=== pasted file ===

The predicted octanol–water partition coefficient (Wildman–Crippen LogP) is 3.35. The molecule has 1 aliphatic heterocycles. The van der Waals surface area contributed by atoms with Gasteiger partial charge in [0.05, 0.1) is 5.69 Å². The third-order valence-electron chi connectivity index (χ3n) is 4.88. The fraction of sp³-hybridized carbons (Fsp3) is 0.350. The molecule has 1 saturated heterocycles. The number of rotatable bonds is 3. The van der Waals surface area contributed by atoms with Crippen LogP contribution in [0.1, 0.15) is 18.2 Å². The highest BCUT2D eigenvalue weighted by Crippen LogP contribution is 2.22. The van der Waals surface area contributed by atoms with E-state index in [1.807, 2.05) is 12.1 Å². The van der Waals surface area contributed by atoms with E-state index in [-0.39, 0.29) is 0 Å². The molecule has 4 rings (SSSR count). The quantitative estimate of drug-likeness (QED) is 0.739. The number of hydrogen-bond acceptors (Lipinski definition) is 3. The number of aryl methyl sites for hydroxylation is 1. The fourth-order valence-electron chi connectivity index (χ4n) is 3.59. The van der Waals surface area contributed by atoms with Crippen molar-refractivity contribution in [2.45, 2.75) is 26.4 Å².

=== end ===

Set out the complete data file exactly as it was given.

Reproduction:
The predicted octanol–water partition coefficient (Wildman–Crippen LogP) is 3.35. The molecule has 1 aliphatic heterocycles. The van der Waals surface area contributed by atoms with Gasteiger partial charge in [0.05, 0.1) is 5.69 Å². The third-order valence-electron chi connectivity index (χ3n) is 4.88. The fraction of sp³-hybridized carbons (Fsp3) is 0.350. The molecule has 1 saturated heterocycles. The number of rotatable bonds is 3. The van der Waals surface area contributed by atoms with Crippen LogP contribution in [0.1, 0.15) is 18.2 Å². The highest BCUT2D eigenvalue weighted by Crippen LogP contribution is 2.22. The van der Waals surface area contributed by atoms with E-state index in [1.807, 2.05) is 12.1 Å². The van der Waals surface area contributed by atoms with E-state index in [-0.39, 0.29) is 0 Å². The molecule has 4 rings (SSSR count). The quantitative estimate of drug-likeness (QED) is 0.739. The number of hydrogen-bond acceptors (Lipinski definition) is 3. The number of aryl methyl sites for hydroxylation is 1. The fourth-order valence-electron chi connectivity index (χ4n) is 3.59. The van der Waals surface area contributed by atoms with Crippen molar-refractivity contribution in [2.45, 2.75) is 26.4 Å².